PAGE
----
Cajamarca is known best as the place where the last Inca Lord, Atahualpa, fell in the tragedy of 1532. Atahualpa was on his way to Cusco with his 80,000 soldiers to claim the Inca throne having just beaten his brother in a battle in Quito. He stopped at Cajamarca, and met Francisco Pizarro and his 168 soldiers who had just spent weeks marching from Piura. Atahualpa refused the 'requirement' to accept christianity and the Spanish king, so Pizarro and his conquistadors captured him in the Battle of Cajamarca, and massacred several thousand unarmed Inca civilians and soldiers. The conquistadores then convinced Atahualpa's generals not to attack them by threatening to kill their king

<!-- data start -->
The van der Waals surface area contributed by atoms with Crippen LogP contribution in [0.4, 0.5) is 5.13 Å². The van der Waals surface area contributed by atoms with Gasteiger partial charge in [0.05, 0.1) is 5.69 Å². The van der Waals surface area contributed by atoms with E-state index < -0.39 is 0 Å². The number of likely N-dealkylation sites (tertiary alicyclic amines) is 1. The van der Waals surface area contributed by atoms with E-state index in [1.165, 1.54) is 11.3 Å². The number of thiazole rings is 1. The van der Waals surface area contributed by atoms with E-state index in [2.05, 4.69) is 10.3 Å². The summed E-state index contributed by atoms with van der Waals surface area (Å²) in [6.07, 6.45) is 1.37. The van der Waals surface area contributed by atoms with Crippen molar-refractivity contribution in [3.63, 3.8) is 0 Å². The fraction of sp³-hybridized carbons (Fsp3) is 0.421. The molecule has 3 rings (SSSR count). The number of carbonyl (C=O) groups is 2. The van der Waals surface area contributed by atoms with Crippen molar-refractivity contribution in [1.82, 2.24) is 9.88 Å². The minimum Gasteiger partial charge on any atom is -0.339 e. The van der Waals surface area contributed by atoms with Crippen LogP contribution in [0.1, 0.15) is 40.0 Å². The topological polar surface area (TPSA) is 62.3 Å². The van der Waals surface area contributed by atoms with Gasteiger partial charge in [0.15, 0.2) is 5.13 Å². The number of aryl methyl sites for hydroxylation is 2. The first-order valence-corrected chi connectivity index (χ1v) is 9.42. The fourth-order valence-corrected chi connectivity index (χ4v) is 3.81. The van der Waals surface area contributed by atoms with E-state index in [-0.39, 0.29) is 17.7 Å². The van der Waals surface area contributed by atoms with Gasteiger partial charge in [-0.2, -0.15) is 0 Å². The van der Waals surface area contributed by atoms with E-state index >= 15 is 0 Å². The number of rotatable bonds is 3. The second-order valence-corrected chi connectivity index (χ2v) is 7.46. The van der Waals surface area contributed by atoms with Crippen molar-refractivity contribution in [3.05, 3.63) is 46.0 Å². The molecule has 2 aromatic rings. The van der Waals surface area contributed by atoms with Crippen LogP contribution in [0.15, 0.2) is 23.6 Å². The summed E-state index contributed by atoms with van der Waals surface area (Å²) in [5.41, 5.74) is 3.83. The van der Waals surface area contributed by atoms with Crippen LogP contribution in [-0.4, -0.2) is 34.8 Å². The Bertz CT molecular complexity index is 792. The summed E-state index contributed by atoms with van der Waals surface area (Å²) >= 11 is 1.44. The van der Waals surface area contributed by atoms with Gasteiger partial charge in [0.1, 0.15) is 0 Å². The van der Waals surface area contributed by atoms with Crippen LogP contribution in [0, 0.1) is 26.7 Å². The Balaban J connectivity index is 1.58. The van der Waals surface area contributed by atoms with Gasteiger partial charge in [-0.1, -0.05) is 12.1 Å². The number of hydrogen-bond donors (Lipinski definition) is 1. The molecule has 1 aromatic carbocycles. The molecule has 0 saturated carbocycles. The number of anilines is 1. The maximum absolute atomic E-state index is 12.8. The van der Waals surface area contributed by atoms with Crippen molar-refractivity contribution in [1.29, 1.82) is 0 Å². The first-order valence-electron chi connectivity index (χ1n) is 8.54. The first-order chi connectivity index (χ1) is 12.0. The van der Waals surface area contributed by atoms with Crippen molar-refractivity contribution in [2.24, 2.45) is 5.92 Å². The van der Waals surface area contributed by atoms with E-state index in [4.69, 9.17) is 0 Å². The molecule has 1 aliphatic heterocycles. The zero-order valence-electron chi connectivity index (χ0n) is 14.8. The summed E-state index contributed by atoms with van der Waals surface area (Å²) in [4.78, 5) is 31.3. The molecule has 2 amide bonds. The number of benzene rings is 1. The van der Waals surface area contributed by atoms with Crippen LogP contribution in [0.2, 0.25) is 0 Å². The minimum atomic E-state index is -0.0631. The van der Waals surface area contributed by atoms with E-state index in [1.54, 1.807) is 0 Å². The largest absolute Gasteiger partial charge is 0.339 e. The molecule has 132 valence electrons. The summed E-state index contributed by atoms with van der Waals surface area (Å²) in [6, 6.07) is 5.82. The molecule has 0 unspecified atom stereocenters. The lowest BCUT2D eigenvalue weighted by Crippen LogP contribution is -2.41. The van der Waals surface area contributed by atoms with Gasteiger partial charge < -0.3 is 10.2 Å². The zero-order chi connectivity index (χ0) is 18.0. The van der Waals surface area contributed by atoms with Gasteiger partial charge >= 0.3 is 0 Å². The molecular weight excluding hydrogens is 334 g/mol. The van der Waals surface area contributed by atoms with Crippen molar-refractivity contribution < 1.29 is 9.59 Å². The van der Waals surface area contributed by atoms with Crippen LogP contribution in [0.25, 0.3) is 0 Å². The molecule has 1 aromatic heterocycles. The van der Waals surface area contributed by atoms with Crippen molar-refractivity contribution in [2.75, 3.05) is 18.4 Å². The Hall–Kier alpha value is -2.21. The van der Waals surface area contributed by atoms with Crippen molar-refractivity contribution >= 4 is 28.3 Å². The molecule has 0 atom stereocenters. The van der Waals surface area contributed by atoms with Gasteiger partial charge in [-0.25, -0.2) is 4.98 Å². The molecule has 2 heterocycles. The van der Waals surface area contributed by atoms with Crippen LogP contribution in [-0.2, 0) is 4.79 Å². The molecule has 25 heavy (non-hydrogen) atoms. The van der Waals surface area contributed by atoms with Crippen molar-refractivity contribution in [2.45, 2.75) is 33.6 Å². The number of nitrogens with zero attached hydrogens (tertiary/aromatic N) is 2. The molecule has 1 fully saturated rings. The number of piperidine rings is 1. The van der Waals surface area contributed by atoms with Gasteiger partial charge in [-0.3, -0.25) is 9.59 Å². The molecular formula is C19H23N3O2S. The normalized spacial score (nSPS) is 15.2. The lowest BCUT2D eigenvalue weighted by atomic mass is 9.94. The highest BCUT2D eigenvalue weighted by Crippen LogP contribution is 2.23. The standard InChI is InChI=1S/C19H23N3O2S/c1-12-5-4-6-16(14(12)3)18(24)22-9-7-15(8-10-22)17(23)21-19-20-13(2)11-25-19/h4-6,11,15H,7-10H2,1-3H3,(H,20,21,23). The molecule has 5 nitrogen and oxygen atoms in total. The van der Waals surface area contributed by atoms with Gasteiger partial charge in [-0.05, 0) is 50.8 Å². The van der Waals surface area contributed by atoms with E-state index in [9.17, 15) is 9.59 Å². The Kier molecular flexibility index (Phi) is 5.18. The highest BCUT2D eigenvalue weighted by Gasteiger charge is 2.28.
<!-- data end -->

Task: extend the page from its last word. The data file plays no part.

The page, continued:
them a ransom for his freedom: a room filled with gold and twice over with silver. Pizarro was pleased with the offer and accepted it, but murdered Atahualpa anyway (nice guys, the Spanish conquistadors!). El Cuarto del Rescate, or the 'Ransom Room', which is actually the cell where they held Atahualpa, still stands (tho it was closed when we tried to visit it). We were more successful at visiting the 'Baños del Inca' (thermal baths where legend says Atahualpa spent some time relaxing a little while before his fateful encounter with Pizarro). We started our second day in Cajamarca with LOTS of Peruvians (3 of whom could swim without drowning the people around them!) at the 7am thermal pool session, and then, feeling all clean and healthy, walked back into town (past lots of Sunday morning cyclists and joggers), and had plenty of time to explore Cajamarca some more, including a walk up to the Silla del Inca, with it's view of the city, and a beautiful serene chapel, before our afternoon tour. We'd arranged a tour to the 'Ventanillas de Otuzco' ('little windows of Otuzco', so-called because of the window-like appearance of the many square and rectangular holes carved into the stone of the mountain) the day before, using our tried and tested 'book with the first place that lets you in' method , and (being very tired) checked little more than the price, the time, and that the tour visited the windows that we wanted to see. Archeologists are pretty much agreed that the windows are a funerary associated with the Cajamarca culture, but because of all the looting that took place here, that's about all they know. They were fascinating tho, and we were pleased with ourselves for getting to see them so easily. We both had a vague memory that the lady in the tour place had said some things about visiting other places too, but that was all we remembered - so we have no idea why we visited a river with a wobbly bridge next(!), and were suprised to finish off our tour by visiting a garden, a dairy farm, and a cheese-making place (good cheese tho!).